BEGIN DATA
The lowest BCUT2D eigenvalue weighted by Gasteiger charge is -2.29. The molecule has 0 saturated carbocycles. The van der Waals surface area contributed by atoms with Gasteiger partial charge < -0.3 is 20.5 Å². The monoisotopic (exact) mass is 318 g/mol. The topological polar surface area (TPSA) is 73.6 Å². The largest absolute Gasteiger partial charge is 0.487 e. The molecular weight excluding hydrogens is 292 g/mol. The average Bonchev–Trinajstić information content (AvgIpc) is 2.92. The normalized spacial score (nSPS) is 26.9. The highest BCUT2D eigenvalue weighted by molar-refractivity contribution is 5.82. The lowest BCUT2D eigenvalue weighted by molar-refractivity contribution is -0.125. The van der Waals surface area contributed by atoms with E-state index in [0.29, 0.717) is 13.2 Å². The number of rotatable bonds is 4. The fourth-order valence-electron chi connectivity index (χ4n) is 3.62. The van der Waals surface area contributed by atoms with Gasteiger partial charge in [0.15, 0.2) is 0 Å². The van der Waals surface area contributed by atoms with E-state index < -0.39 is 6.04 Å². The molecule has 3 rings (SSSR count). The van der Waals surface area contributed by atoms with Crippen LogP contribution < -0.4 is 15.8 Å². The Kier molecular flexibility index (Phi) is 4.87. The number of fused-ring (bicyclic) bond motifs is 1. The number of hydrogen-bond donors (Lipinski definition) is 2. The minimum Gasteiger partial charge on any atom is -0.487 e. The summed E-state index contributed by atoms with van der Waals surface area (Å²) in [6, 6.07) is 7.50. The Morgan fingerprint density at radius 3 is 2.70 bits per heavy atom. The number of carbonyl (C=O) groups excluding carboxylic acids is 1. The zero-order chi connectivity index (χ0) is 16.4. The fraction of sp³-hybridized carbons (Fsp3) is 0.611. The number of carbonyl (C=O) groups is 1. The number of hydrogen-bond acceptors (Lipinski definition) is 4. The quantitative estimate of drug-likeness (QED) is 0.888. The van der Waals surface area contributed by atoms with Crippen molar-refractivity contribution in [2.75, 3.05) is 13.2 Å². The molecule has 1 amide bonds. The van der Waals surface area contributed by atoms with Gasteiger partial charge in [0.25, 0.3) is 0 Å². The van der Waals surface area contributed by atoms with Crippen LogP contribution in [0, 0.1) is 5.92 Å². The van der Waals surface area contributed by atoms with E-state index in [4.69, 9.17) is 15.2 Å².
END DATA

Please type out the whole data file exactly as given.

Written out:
The lowest BCUT2D eigenvalue weighted by Gasteiger charge is -2.29. The molecule has 0 saturated carbocycles. The van der Waals surface area contributed by atoms with Gasteiger partial charge < -0.3 is 20.5 Å². The monoisotopic (exact) mass is 318 g/mol. The topological polar surface area (TPSA) is 73.6 Å². The largest absolute Gasteiger partial charge is 0.487 e. The molecular weight excluding hydrogens is 292 g/mol. The average Bonchev–Trinajstić information content (AvgIpc) is 2.92. The normalized spacial score (nSPS) is 26.9. The highest BCUT2D eigenvalue weighted by molar-refractivity contribution is 5.82. The lowest BCUT2D eigenvalue weighted by molar-refractivity contribution is -0.125. The van der Waals surface area contributed by atoms with E-state index in [0.29, 0.717) is 13.2 Å². The number of rotatable bonds is 4. The fourth-order valence-electron chi connectivity index (χ4n) is 3.62. The van der Waals surface area contributed by atoms with Gasteiger partial charge in [0.15, 0.2) is 0 Å². The van der Waals surface area contributed by atoms with E-state index < -0.39 is 6.04 Å². The molecule has 3 rings (SSSR count). The van der Waals surface area contributed by atoms with Crippen LogP contribution < -0.4 is 15.8 Å². The Kier molecular flexibility index (Phi) is 4.87. The number of fused-ring (bicyclic) bond motifs is 1. The number of hydrogen-bond donors (Lipinski definition) is 2. The minimum Gasteiger partial charge on any atom is -0.487 e. The summed E-state index contributed by atoms with van der Waals surface area (Å²) in [6, 6.07) is 7.50. The Morgan fingerprint density at radius 3 is 2.70 bits per heavy atom. The number of carbonyl (C=O) groups excluding carboxylic acids is 1. The zero-order chi connectivity index (χ0) is 16.4. The fraction of sp³-hybridized carbons (Fsp3) is 0.611. The number of carbonyl (C=O) groups is 1. The number of hydrogen-bond acceptors (Lipinski definition) is 4. The quantitative estimate of drug-likeness (QED) is 0.888. The van der Waals surface area contributed by atoms with Crippen molar-refractivity contribution in [2.75, 3.05) is 13.2 Å². The molecule has 1 amide bonds. The van der Waals surface area contributed by atoms with Gasteiger partial charge in [0.25, 0.3) is 0 Å². The van der Waals surface area contributed by atoms with Crippen LogP contribution in [0, 0.1) is 5.92 Å². The van der Waals surface area contributed by atoms with E-state index in [4.69, 9.17) is 15.2 Å².